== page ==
One of my favourite dishes when I head back home; it combines hard-boiled eggs with the subtle flavour of anise and the deep brown hues of black tea and soy. The cracked patterns from the broken shells make these quite attractive! I eat these sliced in quarters and chilled as a side dish, starter or snack. Recipe courtesy of Mum.
Most of the dishes served during Chinese New Year are symbolic of something positive and hopeful.
Chicken and fish, for example, symbolise happiness and prosperity - especially when served whole.
Dishes made with oranges represent wealth and good fortune because they are China's most plentiful fruit.
Noodles represent longevity: therefore, they should never be cut!
Duck symbolises fidelity, while eggs signify fertility.
Bean curd or tofu, however, is avoided because its white colour suggests death and misfortune.
Please note that the Chinese "dark/black" soy sauce is VERY different than the "light/regular" one. The dark soy has a sweeter flavor, while giving the color to the egg. It's not salty at all. So the "regular" soy sauce is actually the wrong one to use. - 13 Apr 2007 (Review from Allrecipes US | Canada)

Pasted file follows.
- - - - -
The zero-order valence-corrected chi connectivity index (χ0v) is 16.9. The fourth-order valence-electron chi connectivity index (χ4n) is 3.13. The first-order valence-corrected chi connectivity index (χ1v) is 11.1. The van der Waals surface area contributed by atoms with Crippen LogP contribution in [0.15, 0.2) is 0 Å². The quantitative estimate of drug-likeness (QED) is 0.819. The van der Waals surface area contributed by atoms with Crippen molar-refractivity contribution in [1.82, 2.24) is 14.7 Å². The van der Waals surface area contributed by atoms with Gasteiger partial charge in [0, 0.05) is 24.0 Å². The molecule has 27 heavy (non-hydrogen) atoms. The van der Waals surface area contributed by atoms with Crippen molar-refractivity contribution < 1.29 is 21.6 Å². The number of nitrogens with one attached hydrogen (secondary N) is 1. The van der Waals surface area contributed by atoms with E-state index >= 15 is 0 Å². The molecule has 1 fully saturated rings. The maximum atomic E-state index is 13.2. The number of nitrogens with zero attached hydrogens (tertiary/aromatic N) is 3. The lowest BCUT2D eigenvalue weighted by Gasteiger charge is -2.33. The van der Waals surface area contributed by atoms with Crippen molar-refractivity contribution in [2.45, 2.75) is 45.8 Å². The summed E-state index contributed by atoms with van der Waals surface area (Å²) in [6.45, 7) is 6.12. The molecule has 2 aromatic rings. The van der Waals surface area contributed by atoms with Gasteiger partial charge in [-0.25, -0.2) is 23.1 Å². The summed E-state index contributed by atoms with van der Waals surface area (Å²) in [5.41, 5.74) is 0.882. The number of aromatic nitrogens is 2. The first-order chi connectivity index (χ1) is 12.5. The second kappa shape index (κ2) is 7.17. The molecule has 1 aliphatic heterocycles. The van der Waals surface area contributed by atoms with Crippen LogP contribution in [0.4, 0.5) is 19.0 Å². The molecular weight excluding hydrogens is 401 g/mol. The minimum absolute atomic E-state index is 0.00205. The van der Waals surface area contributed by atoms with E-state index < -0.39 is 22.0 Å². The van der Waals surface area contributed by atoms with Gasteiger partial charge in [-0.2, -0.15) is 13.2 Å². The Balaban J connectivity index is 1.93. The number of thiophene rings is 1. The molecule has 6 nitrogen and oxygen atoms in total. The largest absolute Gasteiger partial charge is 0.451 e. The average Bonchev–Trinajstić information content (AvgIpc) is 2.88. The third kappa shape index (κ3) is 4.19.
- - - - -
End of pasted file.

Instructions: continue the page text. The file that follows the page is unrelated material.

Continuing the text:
I fudged a bit and only used water, soy, Wort. sauce and tea leaves. Make sure the cracks in the eggs break the thin membrane between the shell and the egg otherwise you won't get the marbling. - 04 Feb 2003 (Review from Allrecipes US | Canada)
This is one of those suprising recipes. You read it and think it just can't taste good, but it turns out remarkably well. I ommitted the black soy sauce since I don't know the difference. I let the eggs soak at least overnight in the refrigerator. I peel, slice lengthwise and place yolk side down on my most elegant glass platter. The appearance is of delicate marble eggs. Even kids love the taste. I call them 1000 year old eggs after the traditional Chinese dish...not the same at all, but they look antique! - 26 Nov 2002 (Review from Allrecipes US | Canada)